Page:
One biological project using super-resolution microscopy is driven in the team itself: it consists in characterizing the heparan-sulfate synthesis machinery in the Golgi apparatus of mammalian cells, in close collaboration with the SAGAG team at IBS. In particular, we investigate four enzymes of this machinery, which we image as fusion with photoactivatable and photoconvertible fluorescent proteins.

Collaborations

External collaborations :

- Georg-August-University Göttingen, Germany
- Max Planck Institute for terrestrial microbiology Marburg, Germany
- University of Leuven, Belgium
- Goethe-Universität Frankfurt, Germany
- Bordeaux Imaging Center, France
- Université Paris XI, France
- i2BC-JOLIOT, Saclay, France

Internal Collaborations (Super-resolution microscopy: biological projects):
- SAGAG group (The heparan sulfate synthesis machinery , J. Beaudouin)
- DNA Damage and Repair team (Dynamique dans D. radiodurans, K. Floch)
- Pneumococcus group (Cell division and cell wall synthethis, C. Arthaud)
- MMBV team (E. coli stress response, C. Liesche; Development of cryoCLEM, A. Burt)
- IRPAS group (The efferocytose synaptic machinery, P. Frachet)

Collaborations internes (Fluorescent proteins photophysics):
- Structural protein dynamics team (M. Weik: Fluorescent protein excited state dynamics studied by XFEL)
- Protein & RNA Folding and Methods development (Photophysics of PTFPs investigated by NMR, Nina Christou)

Staff

Permanent Staff :
- Dominique Bourgeois (CNRS - DR1)
- Virgile Adam (CNRS - CR1)
- Martin Byrdin (CEA staff scientist, 30%)

Non-Permanent Staff :
- Joel Beaudouin

PhD Students :
- Daniel Thédié
- Kevin Floc’h (50% VIC group)
- Alister Burt (50% MEM group)
- Nina Christou (50% NMR group)

former Postdocs :
- Sergiy Avilov
- Delphine Arcizet

Former PhD Students :
- Romain Berardozzi
- Chenxi Duan
- Aline Regis-Faro

Research topics

- Fluorescent proteins photophysics. Characterization of fluorescence mechanisms. Photoactivation, photoconversion, photoswitching, blinking and photobleaching mechanisms. Design of improved fluorescent protein variants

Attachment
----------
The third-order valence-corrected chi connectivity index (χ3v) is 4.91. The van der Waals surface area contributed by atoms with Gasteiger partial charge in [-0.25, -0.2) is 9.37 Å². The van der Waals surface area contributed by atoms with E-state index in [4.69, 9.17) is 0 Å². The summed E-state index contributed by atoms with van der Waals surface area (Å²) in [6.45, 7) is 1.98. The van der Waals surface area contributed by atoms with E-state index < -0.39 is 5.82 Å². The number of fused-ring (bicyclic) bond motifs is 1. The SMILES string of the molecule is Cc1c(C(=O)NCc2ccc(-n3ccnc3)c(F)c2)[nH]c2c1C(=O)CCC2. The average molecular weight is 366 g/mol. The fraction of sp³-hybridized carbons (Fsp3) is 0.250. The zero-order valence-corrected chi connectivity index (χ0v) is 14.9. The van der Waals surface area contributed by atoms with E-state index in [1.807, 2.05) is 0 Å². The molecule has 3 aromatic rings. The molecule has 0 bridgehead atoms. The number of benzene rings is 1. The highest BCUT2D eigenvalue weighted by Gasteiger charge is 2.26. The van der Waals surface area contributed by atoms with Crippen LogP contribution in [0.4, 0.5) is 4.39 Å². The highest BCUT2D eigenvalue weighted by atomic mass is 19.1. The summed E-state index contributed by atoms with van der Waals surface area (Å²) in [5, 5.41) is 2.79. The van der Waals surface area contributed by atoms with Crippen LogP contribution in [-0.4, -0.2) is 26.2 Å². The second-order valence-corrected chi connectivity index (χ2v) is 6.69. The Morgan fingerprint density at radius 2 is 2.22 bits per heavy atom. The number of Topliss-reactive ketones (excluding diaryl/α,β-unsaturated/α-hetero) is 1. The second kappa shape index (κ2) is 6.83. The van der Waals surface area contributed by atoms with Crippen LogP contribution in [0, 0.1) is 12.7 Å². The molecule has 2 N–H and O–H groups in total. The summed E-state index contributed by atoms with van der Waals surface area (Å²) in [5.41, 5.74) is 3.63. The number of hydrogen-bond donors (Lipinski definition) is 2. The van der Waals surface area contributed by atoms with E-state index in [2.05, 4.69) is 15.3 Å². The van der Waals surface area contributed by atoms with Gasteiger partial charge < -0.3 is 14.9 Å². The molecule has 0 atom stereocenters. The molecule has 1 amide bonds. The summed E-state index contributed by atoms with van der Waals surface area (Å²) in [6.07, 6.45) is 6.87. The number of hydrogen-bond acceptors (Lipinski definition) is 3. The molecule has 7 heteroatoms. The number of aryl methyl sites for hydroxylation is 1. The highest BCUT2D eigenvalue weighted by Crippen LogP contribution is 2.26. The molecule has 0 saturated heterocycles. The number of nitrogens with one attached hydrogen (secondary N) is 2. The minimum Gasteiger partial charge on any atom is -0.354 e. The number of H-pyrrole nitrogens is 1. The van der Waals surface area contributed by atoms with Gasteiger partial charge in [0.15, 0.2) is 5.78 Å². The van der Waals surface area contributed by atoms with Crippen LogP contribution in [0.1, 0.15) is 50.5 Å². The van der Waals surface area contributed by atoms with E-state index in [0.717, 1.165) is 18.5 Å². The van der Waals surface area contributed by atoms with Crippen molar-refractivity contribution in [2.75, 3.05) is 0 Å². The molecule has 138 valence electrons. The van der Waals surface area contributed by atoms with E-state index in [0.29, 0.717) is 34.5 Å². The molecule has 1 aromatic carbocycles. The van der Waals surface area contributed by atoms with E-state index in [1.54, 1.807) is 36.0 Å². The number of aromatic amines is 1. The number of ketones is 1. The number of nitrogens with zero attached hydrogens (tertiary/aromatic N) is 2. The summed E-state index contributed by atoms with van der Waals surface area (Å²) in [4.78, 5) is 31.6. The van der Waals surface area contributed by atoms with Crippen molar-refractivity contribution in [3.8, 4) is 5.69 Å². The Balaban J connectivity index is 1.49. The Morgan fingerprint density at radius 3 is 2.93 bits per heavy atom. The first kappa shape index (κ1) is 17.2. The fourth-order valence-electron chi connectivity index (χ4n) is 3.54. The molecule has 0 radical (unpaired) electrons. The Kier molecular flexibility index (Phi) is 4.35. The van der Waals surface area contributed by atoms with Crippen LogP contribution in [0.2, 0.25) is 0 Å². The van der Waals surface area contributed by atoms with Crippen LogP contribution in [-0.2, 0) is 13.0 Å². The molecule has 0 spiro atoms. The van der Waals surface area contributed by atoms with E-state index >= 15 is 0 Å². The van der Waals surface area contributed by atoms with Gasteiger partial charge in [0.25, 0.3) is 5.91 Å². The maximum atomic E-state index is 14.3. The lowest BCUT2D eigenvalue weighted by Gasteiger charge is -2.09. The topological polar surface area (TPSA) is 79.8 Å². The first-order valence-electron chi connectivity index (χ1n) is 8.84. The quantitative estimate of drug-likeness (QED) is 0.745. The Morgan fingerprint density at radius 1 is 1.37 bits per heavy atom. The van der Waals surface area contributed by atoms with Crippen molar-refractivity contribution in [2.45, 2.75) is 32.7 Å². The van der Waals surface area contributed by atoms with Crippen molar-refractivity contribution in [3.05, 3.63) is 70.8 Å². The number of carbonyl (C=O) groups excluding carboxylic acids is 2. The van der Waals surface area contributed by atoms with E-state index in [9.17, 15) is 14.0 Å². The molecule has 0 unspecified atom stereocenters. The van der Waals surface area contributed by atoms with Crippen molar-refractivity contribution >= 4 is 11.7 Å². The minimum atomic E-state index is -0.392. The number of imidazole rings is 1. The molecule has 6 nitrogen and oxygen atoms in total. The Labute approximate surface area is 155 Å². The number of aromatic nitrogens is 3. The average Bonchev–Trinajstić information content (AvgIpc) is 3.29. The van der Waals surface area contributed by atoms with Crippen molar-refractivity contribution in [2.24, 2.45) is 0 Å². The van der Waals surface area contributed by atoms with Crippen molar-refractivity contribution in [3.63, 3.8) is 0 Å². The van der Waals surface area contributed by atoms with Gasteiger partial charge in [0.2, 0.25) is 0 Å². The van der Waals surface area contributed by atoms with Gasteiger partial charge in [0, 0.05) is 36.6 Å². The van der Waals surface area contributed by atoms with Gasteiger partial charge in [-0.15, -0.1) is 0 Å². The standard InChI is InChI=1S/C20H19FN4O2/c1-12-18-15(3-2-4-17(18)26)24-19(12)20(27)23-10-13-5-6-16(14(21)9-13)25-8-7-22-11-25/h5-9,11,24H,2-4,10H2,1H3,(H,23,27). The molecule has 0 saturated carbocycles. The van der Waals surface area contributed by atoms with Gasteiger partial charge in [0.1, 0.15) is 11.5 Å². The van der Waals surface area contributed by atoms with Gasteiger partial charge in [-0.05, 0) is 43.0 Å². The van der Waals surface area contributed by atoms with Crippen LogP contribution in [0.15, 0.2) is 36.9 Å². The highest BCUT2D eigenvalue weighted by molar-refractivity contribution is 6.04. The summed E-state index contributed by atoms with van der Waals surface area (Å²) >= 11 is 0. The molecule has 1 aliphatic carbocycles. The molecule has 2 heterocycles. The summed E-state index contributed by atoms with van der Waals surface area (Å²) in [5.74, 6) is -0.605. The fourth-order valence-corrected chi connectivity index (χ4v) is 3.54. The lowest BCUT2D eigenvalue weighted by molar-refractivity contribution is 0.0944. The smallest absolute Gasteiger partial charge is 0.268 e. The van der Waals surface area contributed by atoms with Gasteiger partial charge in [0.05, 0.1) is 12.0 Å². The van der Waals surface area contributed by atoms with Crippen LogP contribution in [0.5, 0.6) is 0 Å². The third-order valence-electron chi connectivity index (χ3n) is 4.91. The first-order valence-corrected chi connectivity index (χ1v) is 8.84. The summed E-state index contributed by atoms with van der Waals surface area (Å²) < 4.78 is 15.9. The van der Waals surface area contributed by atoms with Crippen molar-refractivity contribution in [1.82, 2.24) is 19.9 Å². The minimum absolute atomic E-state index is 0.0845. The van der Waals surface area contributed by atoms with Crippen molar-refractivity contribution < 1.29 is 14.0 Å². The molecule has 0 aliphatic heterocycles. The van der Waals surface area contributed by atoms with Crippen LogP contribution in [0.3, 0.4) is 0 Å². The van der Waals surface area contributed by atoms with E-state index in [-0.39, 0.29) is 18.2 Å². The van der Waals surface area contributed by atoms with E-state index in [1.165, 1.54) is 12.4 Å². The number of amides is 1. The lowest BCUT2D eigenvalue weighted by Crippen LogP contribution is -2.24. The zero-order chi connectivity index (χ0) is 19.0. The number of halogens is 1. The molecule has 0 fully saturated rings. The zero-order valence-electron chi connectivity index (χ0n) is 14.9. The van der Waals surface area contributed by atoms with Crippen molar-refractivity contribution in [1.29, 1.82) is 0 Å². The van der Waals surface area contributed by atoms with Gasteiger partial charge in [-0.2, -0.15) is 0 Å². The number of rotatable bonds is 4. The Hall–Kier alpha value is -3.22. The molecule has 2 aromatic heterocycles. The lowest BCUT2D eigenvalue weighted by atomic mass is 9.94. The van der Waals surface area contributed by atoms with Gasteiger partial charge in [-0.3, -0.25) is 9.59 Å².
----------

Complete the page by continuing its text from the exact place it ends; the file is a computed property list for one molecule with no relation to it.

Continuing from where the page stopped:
- Super resolution microscopy: PALM/TIRF microscopy; methodological developments, temperature controlled nanoscopy. Collaborations for microbiology applications
- Photoactivated protein dynamics. Coupled kinetic crystallography, in crystallo spectroscopy and theoretical modeling. Trapping of intermediates.
- Biotechnological application of fluorescent proteins

Key words

Fluorescent proteins; super resolution fluorescence microscopy; TIRF microscopy, single molecule imaging; photoactivation; photobleaching microspectrophotometry; kinetic crystallography; structural dynamics ; photophysics; Protein dynamics and mechanisms; Macromolecular nanomachines; Methods developments; Protein design and engineering.

Specialized techniques

- Super-resolution microscopy : PhotoActivated Localization Microscopy (PALM); TIRF microscopy; single molecule imaging.
- Optical spectroscopy: Temperature-controlled UV-visible and fluorescence microspectrophotometry
- Kinetic crystallography : Combined in crystallo spectroscopy and crystallography, trapping of intermediate states.
- Molecular and cell biology: Fluorescent protein fusion constructs.

Highlights

- IrisFP structure
- Eos FP photoconversion
- IrisFP X blinking
- Padron cryoswitching
- IrisFP Vis blinking
- IrisFP bleaching
- role of Arg66
- rsFolder
- Iris FP SFX
- rsEGFP2 onswitching by XFEL
- mEos2 dark states